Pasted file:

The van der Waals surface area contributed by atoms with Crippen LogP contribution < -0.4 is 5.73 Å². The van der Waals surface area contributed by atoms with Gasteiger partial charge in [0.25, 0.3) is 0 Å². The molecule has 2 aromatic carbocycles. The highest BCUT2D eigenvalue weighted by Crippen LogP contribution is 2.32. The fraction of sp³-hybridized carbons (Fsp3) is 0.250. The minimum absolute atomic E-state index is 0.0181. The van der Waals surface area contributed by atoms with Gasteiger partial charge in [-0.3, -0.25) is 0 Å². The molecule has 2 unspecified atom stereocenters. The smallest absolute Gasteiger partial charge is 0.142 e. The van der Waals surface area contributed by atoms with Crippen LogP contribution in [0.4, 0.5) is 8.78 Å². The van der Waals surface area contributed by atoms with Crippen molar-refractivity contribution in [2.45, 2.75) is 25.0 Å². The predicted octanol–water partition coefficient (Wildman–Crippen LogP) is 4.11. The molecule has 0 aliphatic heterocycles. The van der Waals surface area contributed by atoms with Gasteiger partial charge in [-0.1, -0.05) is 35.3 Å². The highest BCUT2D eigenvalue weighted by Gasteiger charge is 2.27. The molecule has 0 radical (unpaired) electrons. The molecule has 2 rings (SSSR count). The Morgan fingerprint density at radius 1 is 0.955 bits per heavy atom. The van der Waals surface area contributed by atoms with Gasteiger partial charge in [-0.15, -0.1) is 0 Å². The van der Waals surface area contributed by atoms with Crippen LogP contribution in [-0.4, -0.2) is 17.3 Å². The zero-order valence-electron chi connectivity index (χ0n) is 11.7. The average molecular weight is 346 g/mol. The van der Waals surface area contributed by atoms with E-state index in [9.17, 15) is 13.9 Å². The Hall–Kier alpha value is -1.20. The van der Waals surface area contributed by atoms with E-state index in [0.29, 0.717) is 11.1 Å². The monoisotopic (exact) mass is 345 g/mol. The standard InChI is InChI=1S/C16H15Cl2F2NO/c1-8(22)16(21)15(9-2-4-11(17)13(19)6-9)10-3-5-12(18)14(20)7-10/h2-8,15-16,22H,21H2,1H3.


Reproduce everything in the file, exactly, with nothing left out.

The van der Waals surface area contributed by atoms with Crippen LogP contribution < -0.4 is 5.73 Å². The van der Waals surface area contributed by atoms with Gasteiger partial charge in [0.25, 0.3) is 0 Å². The molecule has 2 aromatic carbocycles. The highest BCUT2D eigenvalue weighted by Crippen LogP contribution is 2.32. The fraction of sp³-hybridized carbons (Fsp3) is 0.250. The minimum absolute atomic E-state index is 0.0181. The van der Waals surface area contributed by atoms with Gasteiger partial charge in [-0.3, -0.25) is 0 Å². The molecule has 2 unspecified atom stereocenters. The smallest absolute Gasteiger partial charge is 0.142 e. The van der Waals surface area contributed by atoms with Crippen LogP contribution in [0.4, 0.5) is 8.78 Å². The van der Waals surface area contributed by atoms with Crippen molar-refractivity contribution in [2.45, 2.75) is 25.0 Å². The predicted octanol–water partition coefficient (Wildman–Crippen LogP) is 4.11. The molecule has 0 aliphatic heterocycles. The van der Waals surface area contributed by atoms with Gasteiger partial charge in [-0.1, -0.05) is 35.3 Å². The highest BCUT2D eigenvalue weighted by Gasteiger charge is 2.27. The molecule has 0 radical (unpaired) electrons. The molecule has 2 rings (SSSR count). The Morgan fingerprint density at radius 1 is 0.955 bits per heavy atom. The van der Waals surface area contributed by atoms with Gasteiger partial charge in [-0.15, -0.1) is 0 Å². The van der Waals surface area contributed by atoms with Crippen LogP contribution in [-0.4, -0.2) is 17.3 Å². The zero-order valence-electron chi connectivity index (χ0n) is 11.7. The average molecular weight is 346 g/mol. The van der Waals surface area contributed by atoms with E-state index in [9.17, 15) is 13.9 Å². The Hall–Kier alpha value is -1.20. The van der Waals surface area contributed by atoms with E-state index in [0.29, 0.717) is 11.1 Å². The monoisotopic (exact) mass is 345 g/mol. The standard InChI is InChI=1S/C16H15Cl2F2NO/c1-8(22)16(21)15(9-2-4-11(17)13(19)6-9)10-3-5-12(18)14(20)7-10/h2-8,15-16,22H,21H2,1H3.